The History of the Diaphragm Valve
The diaphragm valve traces its origins back to the ancient Roman and Greek times, where it was used to control the water and temperature of the hot baths. With a crude leather diaphragm, that was manually closed over a weir, it was a primitive but effective control valve.
In the early 1900s, a South African mining engineer by the name of P. K. Saunders was charged with the project to cut the costly power losses due to faulty, leaking seats and stuffing boxes of the valves used to supply air and water in the underground mines. Saunders was interested in ancient history and archaeology as a hobby, and stumbled upon the use of the control valves used in the baths. He utilized this concept to develop the first modern diaphragm valve. Many patents were filed in his name for this valve and in1931, the Hills McCanna Company became the first licensee to manufacture the Saunders patent diaphragm valve in the United States. Soon after that, others entered the business such as Grinell (ITT Dia Flow), Dow Chemical, and Arco Winn.
With the advent of a variety of advanced plastics and elastomeric materials that could be used in the internal construction of this valve, its sales growth was remarkable; however, it soon became apparent that a reliable actuator to automate it efficiently was urgently required.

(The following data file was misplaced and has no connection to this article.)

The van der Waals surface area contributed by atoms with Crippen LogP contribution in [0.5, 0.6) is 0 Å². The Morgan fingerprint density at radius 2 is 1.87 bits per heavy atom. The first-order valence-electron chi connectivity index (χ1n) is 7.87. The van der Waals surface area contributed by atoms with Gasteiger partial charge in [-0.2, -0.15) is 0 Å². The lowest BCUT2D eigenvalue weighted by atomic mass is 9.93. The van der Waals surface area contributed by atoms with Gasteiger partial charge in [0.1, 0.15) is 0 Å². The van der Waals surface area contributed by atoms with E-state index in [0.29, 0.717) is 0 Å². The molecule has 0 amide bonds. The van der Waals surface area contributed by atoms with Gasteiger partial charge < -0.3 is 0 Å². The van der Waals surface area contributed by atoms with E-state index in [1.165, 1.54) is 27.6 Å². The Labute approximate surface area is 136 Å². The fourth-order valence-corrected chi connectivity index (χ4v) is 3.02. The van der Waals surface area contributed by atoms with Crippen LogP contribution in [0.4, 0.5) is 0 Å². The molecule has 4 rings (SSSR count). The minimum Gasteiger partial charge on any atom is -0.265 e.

In 1950, the Century Instrument Company in Livonia, MI started business manufacturing a diaphragm type pneumatic operator which was rapidly accepted for its reliability and quality. Soon, Century was supplying this actuator as a private label to Hills McCanna, Saunders, and Dow Chemical (aka Saran Lined Piping Co.). This was a profitable arrangement for both Century and its private label customers and this relationship went on for many years.
In the mid 1980s, two of Centurys larger customers moved off in other directions. Hills concentrated on ball valves and other projects, and Dow decided to work with manual diaphragm valves only. This left a considerable hole in Centurys business, which prompted them to sell direct through sales representatives to its largest potential market, the water treatment industry, which they continue to supply to this day. Century has a long and impressive history and customers list in their own right, and many thousands of valves in service under other names as a private label. Century continues to supply actuators for Saunders world wide to this day and also on a smaller scale for Hills.
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